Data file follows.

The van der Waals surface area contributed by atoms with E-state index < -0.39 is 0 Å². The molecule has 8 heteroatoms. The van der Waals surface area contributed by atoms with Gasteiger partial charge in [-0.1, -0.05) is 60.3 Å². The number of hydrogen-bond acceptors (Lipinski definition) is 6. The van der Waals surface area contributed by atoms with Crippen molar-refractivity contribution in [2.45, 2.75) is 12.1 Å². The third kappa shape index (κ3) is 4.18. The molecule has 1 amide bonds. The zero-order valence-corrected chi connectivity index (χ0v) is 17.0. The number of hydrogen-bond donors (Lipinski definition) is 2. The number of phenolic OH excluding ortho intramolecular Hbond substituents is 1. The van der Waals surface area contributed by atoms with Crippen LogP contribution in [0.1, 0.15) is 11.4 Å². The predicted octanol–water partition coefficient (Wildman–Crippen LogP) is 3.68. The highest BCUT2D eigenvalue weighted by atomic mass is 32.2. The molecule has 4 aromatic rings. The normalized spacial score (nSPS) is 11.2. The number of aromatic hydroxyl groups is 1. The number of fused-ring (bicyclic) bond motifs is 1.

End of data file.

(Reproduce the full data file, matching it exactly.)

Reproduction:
The van der Waals surface area contributed by atoms with E-state index < -0.39 is 0 Å². The molecule has 8 heteroatoms. The van der Waals surface area contributed by atoms with Gasteiger partial charge in [-0.1, -0.05) is 60.3 Å². The number of hydrogen-bond acceptors (Lipinski definition) is 6. The van der Waals surface area contributed by atoms with Crippen molar-refractivity contribution in [2.45, 2.75) is 12.1 Å². The third kappa shape index (κ3) is 4.18. The molecule has 1 amide bonds. The zero-order valence-corrected chi connectivity index (χ0v) is 17.0. The number of hydrogen-bond donors (Lipinski definition) is 2. The number of phenolic OH excluding ortho intramolecular Hbond substituents is 1. The van der Waals surface area contributed by atoms with Crippen LogP contribution in [0.1, 0.15) is 11.4 Å². The predicted octanol–water partition coefficient (Wildman–Crippen LogP) is 3.68. The highest BCUT2D eigenvalue weighted by atomic mass is 32.2. The molecule has 4 aromatic rings. The normalized spacial score (nSPS) is 11.2. The number of aromatic hydroxyl groups is 1. The number of fused-ring (bicyclic) bond motifs is 1.